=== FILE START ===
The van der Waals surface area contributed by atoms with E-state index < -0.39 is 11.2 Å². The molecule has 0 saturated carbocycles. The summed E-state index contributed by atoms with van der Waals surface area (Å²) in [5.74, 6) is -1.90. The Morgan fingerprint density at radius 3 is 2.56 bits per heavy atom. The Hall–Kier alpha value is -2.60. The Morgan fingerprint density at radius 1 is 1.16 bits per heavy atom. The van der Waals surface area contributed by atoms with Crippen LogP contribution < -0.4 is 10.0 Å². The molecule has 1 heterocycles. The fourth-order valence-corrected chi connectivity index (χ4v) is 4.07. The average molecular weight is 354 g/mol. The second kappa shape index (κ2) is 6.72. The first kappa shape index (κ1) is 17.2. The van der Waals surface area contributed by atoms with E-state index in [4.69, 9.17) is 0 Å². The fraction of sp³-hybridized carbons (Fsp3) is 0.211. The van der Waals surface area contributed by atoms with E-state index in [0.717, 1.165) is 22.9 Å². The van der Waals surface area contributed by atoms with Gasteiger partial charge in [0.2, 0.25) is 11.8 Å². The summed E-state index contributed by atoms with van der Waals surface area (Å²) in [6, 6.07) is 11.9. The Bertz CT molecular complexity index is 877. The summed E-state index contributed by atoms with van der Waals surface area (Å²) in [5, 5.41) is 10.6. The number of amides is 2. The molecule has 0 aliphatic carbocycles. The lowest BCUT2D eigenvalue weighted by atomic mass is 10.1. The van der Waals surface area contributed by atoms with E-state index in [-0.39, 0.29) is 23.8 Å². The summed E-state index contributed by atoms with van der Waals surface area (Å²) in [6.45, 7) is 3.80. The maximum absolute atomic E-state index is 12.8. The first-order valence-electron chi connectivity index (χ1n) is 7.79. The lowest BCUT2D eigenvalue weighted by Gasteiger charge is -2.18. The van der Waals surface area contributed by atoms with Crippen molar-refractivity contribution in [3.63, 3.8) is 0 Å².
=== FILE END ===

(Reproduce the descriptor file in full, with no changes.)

The van der Waals surface area contributed by atoms with E-state index < -0.39 is 11.2 Å². The molecule has 0 saturated carbocycles. The summed E-state index contributed by atoms with van der Waals surface area (Å²) in [5.74, 6) is -1.90. The Morgan fingerprint density at radius 3 is 2.56 bits per heavy atom. The Hall–Kier alpha value is -2.60. The Morgan fingerprint density at radius 1 is 1.16 bits per heavy atom. The van der Waals surface area contributed by atoms with Crippen LogP contribution < -0.4 is 10.0 Å². The molecule has 1 heterocycles. The fourth-order valence-corrected chi connectivity index (χ4v) is 4.07. The average molecular weight is 354 g/mol. The second kappa shape index (κ2) is 6.72. The first kappa shape index (κ1) is 17.2. The van der Waals surface area contributed by atoms with E-state index in [4.69, 9.17) is 0 Å². The fraction of sp³-hybridized carbons (Fsp3) is 0.211. The van der Waals surface area contributed by atoms with E-state index in [0.717, 1.165) is 22.9 Å². The van der Waals surface area contributed by atoms with Gasteiger partial charge in [0.2, 0.25) is 11.8 Å². The summed E-state index contributed by atoms with van der Waals surface area (Å²) in [6, 6.07) is 11.9. The Bertz CT molecular complexity index is 877. The summed E-state index contributed by atoms with van der Waals surface area (Å²) in [5, 5.41) is 10.6. The number of amides is 2. The molecule has 0 aliphatic carbocycles. The lowest BCUT2D eigenvalue weighted by atomic mass is 10.1. The van der Waals surface area contributed by atoms with E-state index in [-0.39, 0.29) is 23.8 Å². The summed E-state index contributed by atoms with van der Waals surface area (Å²) in [6.45, 7) is 3.80. The maximum absolute atomic E-state index is 12.8. The first-order valence-electron chi connectivity index (χ1n) is 7.79. The lowest BCUT2D eigenvalue weighted by Gasteiger charge is -2.18. The van der Waals surface area contributed by atoms with Crippen molar-refractivity contribution in [3.63, 3.8) is 0 Å².